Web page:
Age is just a number: Ms. Senior California going for the gold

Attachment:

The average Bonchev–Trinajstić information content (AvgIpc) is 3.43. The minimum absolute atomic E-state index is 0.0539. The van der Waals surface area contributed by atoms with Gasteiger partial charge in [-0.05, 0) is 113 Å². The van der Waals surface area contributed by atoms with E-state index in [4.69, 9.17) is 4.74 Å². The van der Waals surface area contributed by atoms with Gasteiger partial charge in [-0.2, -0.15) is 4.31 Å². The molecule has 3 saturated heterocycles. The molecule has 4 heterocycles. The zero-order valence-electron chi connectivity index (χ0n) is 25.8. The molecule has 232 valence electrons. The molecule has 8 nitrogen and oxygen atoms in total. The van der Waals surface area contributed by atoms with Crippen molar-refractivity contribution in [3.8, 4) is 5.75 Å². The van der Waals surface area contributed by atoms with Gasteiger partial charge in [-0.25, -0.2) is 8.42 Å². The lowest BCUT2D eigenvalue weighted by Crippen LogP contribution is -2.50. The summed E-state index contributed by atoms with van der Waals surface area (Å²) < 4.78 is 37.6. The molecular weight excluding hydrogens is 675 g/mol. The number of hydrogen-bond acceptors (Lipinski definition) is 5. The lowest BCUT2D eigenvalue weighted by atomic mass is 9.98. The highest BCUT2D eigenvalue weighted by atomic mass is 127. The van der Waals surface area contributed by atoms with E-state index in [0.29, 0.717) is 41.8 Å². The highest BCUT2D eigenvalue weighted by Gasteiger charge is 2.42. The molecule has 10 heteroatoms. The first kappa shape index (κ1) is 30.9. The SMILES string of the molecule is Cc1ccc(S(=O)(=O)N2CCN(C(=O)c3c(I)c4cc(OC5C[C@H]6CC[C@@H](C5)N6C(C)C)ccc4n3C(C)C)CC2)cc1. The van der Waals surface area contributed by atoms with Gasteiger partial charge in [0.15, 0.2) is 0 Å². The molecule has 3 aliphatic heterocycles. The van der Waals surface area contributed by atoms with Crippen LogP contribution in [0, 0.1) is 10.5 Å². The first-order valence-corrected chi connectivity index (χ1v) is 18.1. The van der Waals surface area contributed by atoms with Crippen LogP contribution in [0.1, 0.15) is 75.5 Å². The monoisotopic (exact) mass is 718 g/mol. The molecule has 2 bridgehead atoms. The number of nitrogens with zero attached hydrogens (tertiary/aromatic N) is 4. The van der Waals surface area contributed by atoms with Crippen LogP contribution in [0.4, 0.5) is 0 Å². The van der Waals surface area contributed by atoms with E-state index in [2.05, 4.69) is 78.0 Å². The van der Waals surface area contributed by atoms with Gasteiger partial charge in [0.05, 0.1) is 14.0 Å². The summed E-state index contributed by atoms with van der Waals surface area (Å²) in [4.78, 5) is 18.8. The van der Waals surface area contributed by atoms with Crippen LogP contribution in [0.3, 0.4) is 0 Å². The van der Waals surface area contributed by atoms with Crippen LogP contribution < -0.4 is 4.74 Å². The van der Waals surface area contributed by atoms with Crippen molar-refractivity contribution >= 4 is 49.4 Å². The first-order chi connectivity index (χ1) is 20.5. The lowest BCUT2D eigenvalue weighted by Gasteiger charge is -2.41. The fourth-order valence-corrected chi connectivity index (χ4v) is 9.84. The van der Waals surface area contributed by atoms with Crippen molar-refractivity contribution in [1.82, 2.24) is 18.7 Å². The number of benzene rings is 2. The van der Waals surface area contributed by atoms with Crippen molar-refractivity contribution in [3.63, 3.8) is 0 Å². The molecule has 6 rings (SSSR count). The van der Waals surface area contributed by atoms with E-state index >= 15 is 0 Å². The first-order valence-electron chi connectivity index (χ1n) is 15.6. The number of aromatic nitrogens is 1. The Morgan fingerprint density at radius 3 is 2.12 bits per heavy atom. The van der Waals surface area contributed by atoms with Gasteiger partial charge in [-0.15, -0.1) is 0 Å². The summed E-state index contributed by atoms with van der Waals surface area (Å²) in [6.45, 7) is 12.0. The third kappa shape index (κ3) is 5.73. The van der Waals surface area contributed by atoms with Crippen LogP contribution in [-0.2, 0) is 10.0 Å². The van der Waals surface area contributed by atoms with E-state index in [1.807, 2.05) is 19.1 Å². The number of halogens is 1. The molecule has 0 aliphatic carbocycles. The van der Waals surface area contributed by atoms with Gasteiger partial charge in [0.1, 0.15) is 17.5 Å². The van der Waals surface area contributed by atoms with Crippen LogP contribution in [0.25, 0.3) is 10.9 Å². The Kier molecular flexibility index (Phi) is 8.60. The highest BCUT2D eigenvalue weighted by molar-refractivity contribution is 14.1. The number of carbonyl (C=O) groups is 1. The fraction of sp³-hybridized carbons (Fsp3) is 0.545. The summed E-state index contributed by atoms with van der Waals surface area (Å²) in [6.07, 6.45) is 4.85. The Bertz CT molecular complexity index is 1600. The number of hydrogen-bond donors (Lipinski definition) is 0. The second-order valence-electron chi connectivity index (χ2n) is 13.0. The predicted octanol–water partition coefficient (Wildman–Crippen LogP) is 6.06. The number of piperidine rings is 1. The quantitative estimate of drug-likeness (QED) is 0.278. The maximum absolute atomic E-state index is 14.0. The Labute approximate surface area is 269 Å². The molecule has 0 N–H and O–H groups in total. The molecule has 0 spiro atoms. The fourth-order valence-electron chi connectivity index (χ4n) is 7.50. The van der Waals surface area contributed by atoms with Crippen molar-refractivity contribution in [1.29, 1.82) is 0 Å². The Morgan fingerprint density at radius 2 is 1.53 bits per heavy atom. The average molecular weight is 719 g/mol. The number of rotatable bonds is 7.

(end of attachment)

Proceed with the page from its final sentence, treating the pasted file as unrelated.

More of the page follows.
first_imgWEST HILLS – Susan Cashman, a vibrant 70-year-old with piercing blue eyes and flaming red hair, is more prepared than most for the Ms. Senior pageant next month in Las Vegas. At 5-foot-7, she sashays before the judges in a size 8 evening gown. She belts out the operatic “Torna a Sorrento” like a pro. She nails the interview portion of the contest. She shines. And why wouldn’t she? She’s been a performer since she was 10. “I love entertaining people,” said the accomplished opera singer. “I know I do it well. I’m comfortable on the stage.” And she’s seen it all: tap dancers, singers, poets. Last year’s winner was Suzanne Shelley of Mississippi, a pianist. This year’s California pageant had 15 finalists with a broad range of backgrounds – even a nurse and a missionary. But it’s a tough road to the state and national crowns, with contestants having to clear a variety of hurdles including a personal interview, statement of philosophy of life, gown competition and talent contest. Judges score contestants on a scale of 1 to 10. Talent and interview portions make up 60 percent of the competition, with modeling and philosophy of life making up 40 percent. “They come onstage and glow,” said Gloria Davis, 81, executive producer of Ms. Senior California. “Some are comedians. Some play instruments. Some are dancers. “There are all types. You never know what they’re going to do.” Many of the women enter the competition after hardships such as losing a husband and end up making friends for life. “Once they’re in and get on the stage, they just blossom,” Davis said. “They become amazing … The whole point is for them to enjoy themselves. “They get to know a group of women who are in the same quality of life as they are.” For Cashman, performing has always been in her blood and the competition gives her an outlet, said her husband, Tim Cashman, 76. The couple met nearly 50 years ago in the national touring company of “My Fair Lady.” “There was something special about her,” said Cashman, who was a master electrician with the production. “She shines when she gets on stage and you would never know that she is shy. “She loves to perform. When she’s on stage, I’m the proudest person in the room.” At the age of 3, the Los Angeles-born woman studied tap dancing. At 6, she took ballet classes. At 10, she was a starlet in the “Ken Murray’s Blackouts” show. She went on to model and study drama. But singing was her passion and led her to perform at nightclubs, the Los Angeles/San Francisco Civic Light Opera, Hollywood Bowl, and on cruise ships traveling the world. “The singing is a personal thing … an obsession,” Cashman said. “The good Lord gave me a voice. I just love to sing.” But in 1977 after her last professional gig, her singing voice fell silent. Married with two teenage children, she put family ahead of career and started a new chapter in her life as a Realtor. Her suburban life prompted her to start a graffiti-busting group in the West Valley, and for the past two decades she has gone around her community painting over walls. “I called a couple of women and formed our group,” she said. “We got into our grubbies and rolled up our sleeves and got rollers. I don’t like looking at graffiti.” But she always looked back at her days as a star, wowing crowds. Three years ago, she saw an advertisement for the pageant program and her eyes lit up. She can model. She can sing. So she practiced for months to get her voice in shape. “I thought, `What a fantastic opportunity,”‘ she said. “This is a wonderful thing for seniors. A lot of people just give up when they turn 65 years old. “Seeing these gals is great. We get to dress up to the nines. I’m just enjoying the moment.” And her husband fully supports her new endeavor. “Her voice has come back,” he said. “She’s not 19 anymore, but she can still sing. She enjoys it. She works hard.” Today as Ms. California and a member of the Valley-based singing group The Chansonettes, Cashman goes to senior centers and veterans hospitals entertaining crowds. But for now, the family’s attention is on next month’s competition. “She’s going to do great,” said her daughter, Carolyn Cashman of Agoura Hills. “She’s polishing her crown. “She’s got beautiful poise, a wonderful way that she carries herself. She’s a true beauty. She hasn’t had any enhancement. She is what she is.” [email protected] (818) 713-3699160Want local news?Sign up for the Localist and stay informed Something went wrong. Please try again.subscribeCongratulations! You’re all set! AD Quality Auto 360p 720p 1080p Top articles1/5READ MOREGame Center: Chargers at Kansas City Chiefs, Sunday, 10 a.m.As this year’s Ms. Senior California, the West Hills resident now will vie with 50 other seniors for the Ms. Senior America title in a weeklong national pageant that starts Nov. 5 at the Imperial Palace Hotel and Casino in Las Vegas. Contestants must be 60 or older, and Cashman said she’s seen her share of nonagenarians compete for the coveted title at various levels of the competition. Cashman was runner-up in the state pageant two years in a row before being crowned at this year’s competition at the Rose Center Theater in Westminster. She’s traveled both years to the nationals, and while she knows little about this year’s competitors, she knows what she’s up against. “I don’t know who the contestants are but they’re all winners,” she said. “I expect there will be some tough competition.” last_img